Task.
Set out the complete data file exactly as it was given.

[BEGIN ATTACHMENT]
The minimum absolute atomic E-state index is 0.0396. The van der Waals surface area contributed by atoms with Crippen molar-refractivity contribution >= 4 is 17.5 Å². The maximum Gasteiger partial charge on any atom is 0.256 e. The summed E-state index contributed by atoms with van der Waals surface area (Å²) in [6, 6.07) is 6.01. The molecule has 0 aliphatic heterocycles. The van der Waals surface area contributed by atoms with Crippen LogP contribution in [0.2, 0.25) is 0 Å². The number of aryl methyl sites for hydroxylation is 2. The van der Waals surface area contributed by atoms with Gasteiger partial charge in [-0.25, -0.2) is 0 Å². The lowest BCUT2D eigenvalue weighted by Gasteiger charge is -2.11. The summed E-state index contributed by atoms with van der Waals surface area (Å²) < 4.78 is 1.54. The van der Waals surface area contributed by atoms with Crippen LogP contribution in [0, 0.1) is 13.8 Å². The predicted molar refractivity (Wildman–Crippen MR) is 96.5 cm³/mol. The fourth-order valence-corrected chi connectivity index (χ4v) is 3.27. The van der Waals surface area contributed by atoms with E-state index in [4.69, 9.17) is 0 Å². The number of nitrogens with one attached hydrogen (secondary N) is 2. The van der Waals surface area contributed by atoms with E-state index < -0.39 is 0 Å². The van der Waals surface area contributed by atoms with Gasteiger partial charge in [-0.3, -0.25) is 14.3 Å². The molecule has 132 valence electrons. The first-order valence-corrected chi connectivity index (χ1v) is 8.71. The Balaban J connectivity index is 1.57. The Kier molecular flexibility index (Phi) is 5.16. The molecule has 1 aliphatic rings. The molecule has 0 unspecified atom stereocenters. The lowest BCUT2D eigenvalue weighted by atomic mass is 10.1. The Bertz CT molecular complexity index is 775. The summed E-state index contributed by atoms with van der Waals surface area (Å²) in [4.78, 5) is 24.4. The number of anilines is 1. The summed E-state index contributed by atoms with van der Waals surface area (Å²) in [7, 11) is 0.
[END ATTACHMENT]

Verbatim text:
The minimum absolute atomic E-state index is 0.0396. The van der Waals surface area contributed by atoms with Crippen molar-refractivity contribution >= 4 is 17.5 Å². The maximum Gasteiger partial charge on any atom is 0.256 e. The summed E-state index contributed by atoms with van der Waals surface area (Å²) in [6, 6.07) is 6.01. The molecule has 0 aliphatic heterocycles. The van der Waals surface area contributed by atoms with Crippen LogP contribution in [0.2, 0.25) is 0 Å². The number of aryl methyl sites for hydroxylation is 2. The van der Waals surface area contributed by atoms with Gasteiger partial charge in [-0.25, -0.2) is 0 Å². The lowest BCUT2D eigenvalue weighted by Gasteiger charge is -2.11. The summed E-state index contributed by atoms with van der Waals surface area (Å²) < 4.78 is 1.54. The van der Waals surface area contributed by atoms with Crippen LogP contribution in [0, 0.1) is 13.8 Å². The predicted molar refractivity (Wildman–Crippen MR) is 96.5 cm³/mol. The fourth-order valence-corrected chi connectivity index (χ4v) is 3.27. The van der Waals surface area contributed by atoms with E-state index in [4.69, 9.17) is 0 Å². The number of nitrogens with one attached hydrogen (secondary N) is 2. The van der Waals surface area contributed by atoms with E-state index < -0.39 is 0 Å². The van der Waals surface area contributed by atoms with Gasteiger partial charge in [-0.3, -0.25) is 14.3 Å². The molecule has 132 valence electrons. The first-order valence-corrected chi connectivity index (χ1v) is 8.71. The Balaban J connectivity index is 1.57. The Kier molecular flexibility index (Phi) is 5.16. The molecule has 1 aliphatic rings. The molecule has 0 unspecified atom stereocenters. The lowest BCUT2D eigenvalue weighted by atomic mass is 10.1. The Bertz CT molecular complexity index is 775. The summed E-state index contributed by atoms with van der Waals surface area (Å²) in [4.78, 5) is 24.4. The number of anilines is 1. The summed E-state index contributed by atoms with van der Waals surface area (Å²) in [7, 11) is 0.